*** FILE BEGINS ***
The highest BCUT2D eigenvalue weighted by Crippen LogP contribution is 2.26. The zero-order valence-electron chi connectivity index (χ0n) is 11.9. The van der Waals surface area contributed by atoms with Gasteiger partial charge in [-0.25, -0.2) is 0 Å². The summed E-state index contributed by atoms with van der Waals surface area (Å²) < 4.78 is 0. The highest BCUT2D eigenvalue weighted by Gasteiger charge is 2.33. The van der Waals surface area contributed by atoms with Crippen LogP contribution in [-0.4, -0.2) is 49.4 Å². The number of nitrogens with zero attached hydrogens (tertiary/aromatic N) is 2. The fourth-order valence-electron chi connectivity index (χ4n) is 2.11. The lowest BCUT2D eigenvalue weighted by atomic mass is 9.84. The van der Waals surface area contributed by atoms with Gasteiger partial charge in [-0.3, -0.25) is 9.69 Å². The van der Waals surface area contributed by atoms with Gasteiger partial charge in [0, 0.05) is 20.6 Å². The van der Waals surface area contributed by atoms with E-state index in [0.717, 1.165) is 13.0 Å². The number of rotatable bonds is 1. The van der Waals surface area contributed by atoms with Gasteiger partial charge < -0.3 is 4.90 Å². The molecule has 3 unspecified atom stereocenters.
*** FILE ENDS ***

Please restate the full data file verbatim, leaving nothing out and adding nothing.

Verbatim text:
The highest BCUT2D eigenvalue weighted by Crippen LogP contribution is 2.26. The zero-order valence-electron chi connectivity index (χ0n) is 11.9. The van der Waals surface area contributed by atoms with Gasteiger partial charge in [-0.25, -0.2) is 0 Å². The summed E-state index contributed by atoms with van der Waals surface area (Å²) < 4.78 is 0. The highest BCUT2D eigenvalue weighted by Gasteiger charge is 2.33. The van der Waals surface area contributed by atoms with Crippen LogP contribution in [-0.4, -0.2) is 49.4 Å². The number of nitrogens with zero attached hydrogens (tertiary/aromatic N) is 2. The fourth-order valence-electron chi connectivity index (χ4n) is 2.11. The lowest BCUT2D eigenvalue weighted by atomic mass is 9.84. The van der Waals surface area contributed by atoms with Gasteiger partial charge in [-0.3, -0.25) is 9.69 Å². The van der Waals surface area contributed by atoms with Gasteiger partial charge in [0, 0.05) is 20.6 Å². The van der Waals surface area contributed by atoms with E-state index in [0.717, 1.165) is 13.0 Å². The number of rotatable bonds is 1. The van der Waals surface area contributed by atoms with Gasteiger partial charge < -0.3 is 4.90 Å². The molecule has 3 unspecified atom stereocenters.